Doing business naturally comes with a lot of stress. Making decisions, meeting expectations, and working together all push us out of our comfort zones. However, while some challenges come and go, leaving us with a sense of accomplishment, others keep lurking in the background. Unlike those challenges we accept and overcome, chronic unresolved stress drains our motivation and erodes our self-esteem.
Toxic stress is the enemy of sustained productivity and the long-term success of any business. Excess cortisone in the workplace leads your employees to fight or flight at the exact moment when you need them to hang in and cooperate. And it gets worse.
Not only does stress cloud your people’s judgment, it also ruins their health. A 2015 Harvard study estimated that workplace stress accounts for anywhere from $125 to $190 billion a year in medical bills—representing 5 to 8 percent of national spending on health care.
Can you do anything about it?
You could if you knew what your employees are stressed about.
The easiest way to get an answer is to ask them directly. Unfortunately, not everyone is comfortable opening up to management and coworkers, especially when those are the people your employees hold responsible for their stress.
To get to the bottom of persistent stress at your workplace, you might have to do some second-guessing at first. For example, you could use published research to point you in the right direction. Harris Poll, whose stated mission is to “reveal the authentic values of modern society to inspire leaders to create a better tomorrow,” has some intriguing data. In 2014, the company telephoned 1,004 working Americans to find out what stresses them the most about their jobs. The following results appeared in the 2014 Annual Work Stress Survey report:
(Source: 2014 Work Stress Survey)
Sound familiar? You can plug these stressors into your company’s internal survey and see how they resonate with your people. Naming the elephants in the room will encourage your employees to give you an honest response. You could also use the Harris Poll stats to benchmark your own. For example, if more than five percent of your employees blame their work stress on their boss, you might decide to investigate further. Otherwise, you might write it off to human nature.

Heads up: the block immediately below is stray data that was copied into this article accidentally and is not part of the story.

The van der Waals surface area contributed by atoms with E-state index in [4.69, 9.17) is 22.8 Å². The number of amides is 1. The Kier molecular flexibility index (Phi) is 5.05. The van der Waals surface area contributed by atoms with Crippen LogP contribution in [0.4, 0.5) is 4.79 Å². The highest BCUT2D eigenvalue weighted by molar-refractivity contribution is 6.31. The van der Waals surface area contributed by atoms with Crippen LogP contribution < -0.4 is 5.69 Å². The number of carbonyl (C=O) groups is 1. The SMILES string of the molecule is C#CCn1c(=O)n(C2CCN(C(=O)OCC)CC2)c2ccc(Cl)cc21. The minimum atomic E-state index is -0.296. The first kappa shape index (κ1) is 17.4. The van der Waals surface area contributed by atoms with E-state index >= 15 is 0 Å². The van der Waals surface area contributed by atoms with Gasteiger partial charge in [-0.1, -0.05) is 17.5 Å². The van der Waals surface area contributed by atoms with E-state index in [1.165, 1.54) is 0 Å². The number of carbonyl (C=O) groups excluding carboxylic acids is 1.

Now, wait a minute, Tim! Before I open this can of worms, I better have a plan for handling all these complaints. I’m sure my employees would love it if I doubled their salaries, but it doesn’t mean I can afford to do that.
No worries. Addressing your employees’ concerns won’t require that all responsibility for solving them fall on your shoulders. We often avoid touchy subjects, especially at work, because we don’t have a quick fix. But that’s not necessarily what people expect of us. If you think about a boss you’ve respected and enjoyed working for, chances are that he or she didn’t always give you the answer you wanted to hear, but you could count on her to:
- Make you feel heard
- Take your concerns seriously
- Show you that she cares
- Explain her thinking
Notice that, when sincere, these behaviors relieve stress, even though they don’t provide instant solutions. And that could be a huge step in the right direction. Because, even though we think we need a solution to our problem before we can let go of stress, in life the reverse is often true: we let go of stress, and a solution magically appears.
That said, you don’t need to come to the table empty-handed. In the next four posts, I will cover each of the top four responses from the 2014 Annual Work Stress Survey. You will learn how other successful businesses have dealt with them. You’ll see that stress is not a zero-sum game, and managers don’t need to pass it on to employees to keep their own heads above water. I’m sure you’ve tried that before, and you’ve noticed that it always boomerangs back to you.
For those of you dealing with the remaining challenges on the list—or the ones that didn’t make it into the top ten—I’d like to recommend my book, Who the Hell Wants to Work for You? My goal in writing it was to eliminate unnecessary stress and conflict from the workplace. Here are a few examples:
- Chapter 24, Give Them a Break, deals with rest and work-life balance.
- Chapter 2, Hire Traits and Behaviors, will help you make sure your employees are well matched to their jobs.
- Chapter 8, Use Them or Lose Them, is about getting your people to use their best skills.
- Chapter 9, Support Career Development, will help you find opportunities for your ambitious employees.
- Chapter 7, What Kind of Boss Are You?, will send you on the path of self-awareness and introspection and help you broach difficult subjects with your subordinates.
- Chapter 18, Communicate, will show you how to bring clarity and goodwill in place of uncertainty and fear.
- And Chapter 25, Let the Walls Help, is all about improving your employees’ working conditions.
Now that you know you have options, find out what’s bugging your people. Chances are, it’s not existential world problems but something closer to home, like constant deadlines or noisy coworkers. Most of our problems are not hard to fix, but we let them fester out of fear and habit. Don’t fear an open and honest dialogue with your employees. And don’t make stress your work habit.
If you dislike stress, you might like my book, because it will make you feel better about your job.